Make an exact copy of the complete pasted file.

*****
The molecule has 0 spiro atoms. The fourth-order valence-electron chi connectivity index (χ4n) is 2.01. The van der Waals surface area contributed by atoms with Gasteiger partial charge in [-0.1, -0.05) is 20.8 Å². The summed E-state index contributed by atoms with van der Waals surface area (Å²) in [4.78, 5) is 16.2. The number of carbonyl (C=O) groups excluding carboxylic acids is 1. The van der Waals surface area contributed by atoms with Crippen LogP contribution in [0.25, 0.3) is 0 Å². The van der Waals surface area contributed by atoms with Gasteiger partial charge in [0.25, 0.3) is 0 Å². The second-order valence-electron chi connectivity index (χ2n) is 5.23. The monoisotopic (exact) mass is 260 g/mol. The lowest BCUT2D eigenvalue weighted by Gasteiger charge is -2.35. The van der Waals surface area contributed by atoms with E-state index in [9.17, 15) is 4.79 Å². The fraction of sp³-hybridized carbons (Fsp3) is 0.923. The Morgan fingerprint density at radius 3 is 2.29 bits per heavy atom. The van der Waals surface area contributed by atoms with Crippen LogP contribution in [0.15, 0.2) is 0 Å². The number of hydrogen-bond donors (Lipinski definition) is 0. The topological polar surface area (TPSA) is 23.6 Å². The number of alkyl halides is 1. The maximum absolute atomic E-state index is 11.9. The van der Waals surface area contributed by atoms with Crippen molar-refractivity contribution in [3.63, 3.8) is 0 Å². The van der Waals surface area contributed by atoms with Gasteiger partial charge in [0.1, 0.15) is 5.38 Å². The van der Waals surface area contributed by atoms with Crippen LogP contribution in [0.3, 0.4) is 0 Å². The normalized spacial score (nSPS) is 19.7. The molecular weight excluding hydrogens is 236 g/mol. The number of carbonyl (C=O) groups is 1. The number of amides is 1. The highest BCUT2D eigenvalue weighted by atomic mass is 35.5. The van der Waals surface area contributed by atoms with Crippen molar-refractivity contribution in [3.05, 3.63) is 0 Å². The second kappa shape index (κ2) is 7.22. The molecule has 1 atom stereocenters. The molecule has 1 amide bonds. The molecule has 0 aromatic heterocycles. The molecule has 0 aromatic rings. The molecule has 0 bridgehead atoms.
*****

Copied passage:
The molecule has 0 spiro atoms. The fourth-order valence-electron chi connectivity index (χ4n) is 2.01. The van der Waals surface area contributed by atoms with Gasteiger partial charge in [-0.1, -0.05) is 20.8 Å². The summed E-state index contributed by atoms with van der Waals surface area (Å²) in [4.78, 5) is 16.2. The number of carbonyl (C=O) groups excluding carboxylic acids is 1. The van der Waals surface area contributed by atoms with Crippen LogP contribution in [0.25, 0.3) is 0 Å². The van der Waals surface area contributed by atoms with Gasteiger partial charge in [0.25, 0.3) is 0 Å². The second-order valence-electron chi connectivity index (χ2n) is 5.23. The monoisotopic (exact) mass is 260 g/mol. The lowest BCUT2D eigenvalue weighted by Gasteiger charge is -2.35. The van der Waals surface area contributed by atoms with E-state index in [9.17, 15) is 4.79 Å². The fraction of sp³-hybridized carbons (Fsp3) is 0.923. The Morgan fingerprint density at radius 3 is 2.29 bits per heavy atom. The van der Waals surface area contributed by atoms with Crippen LogP contribution in [0.15, 0.2) is 0 Å². The number of hydrogen-bond donors (Lipinski definition) is 0. The topological polar surface area (TPSA) is 23.6 Å². The number of alkyl halides is 1. The maximum absolute atomic E-state index is 11.9. The van der Waals surface area contributed by atoms with Crippen molar-refractivity contribution in [3.63, 3.8) is 0 Å². The van der Waals surface area contributed by atoms with Gasteiger partial charge in [0.1, 0.15) is 5.38 Å². The van der Waals surface area contributed by atoms with Crippen LogP contribution in [0.3, 0.4) is 0 Å². The normalized spacial score (nSPS) is 19.7. The molecular weight excluding hydrogens is 236 g/mol. The number of carbonyl (C=O) groups is 1. The number of amides is 1. The highest BCUT2D eigenvalue weighted by atomic mass is 35.5. The van der Waals surface area contributed by atoms with Crippen molar-refractivity contribution in [3.05, 3.63) is 0 Å². The second kappa shape index (κ2) is 7.22. The molecule has 1 atom stereocenters. The molecule has 1 amide bonds. The molecule has 0 aromatic heterocycles. The molecule has 0 aromatic rings. The molecule has 0 bridgehead atoms.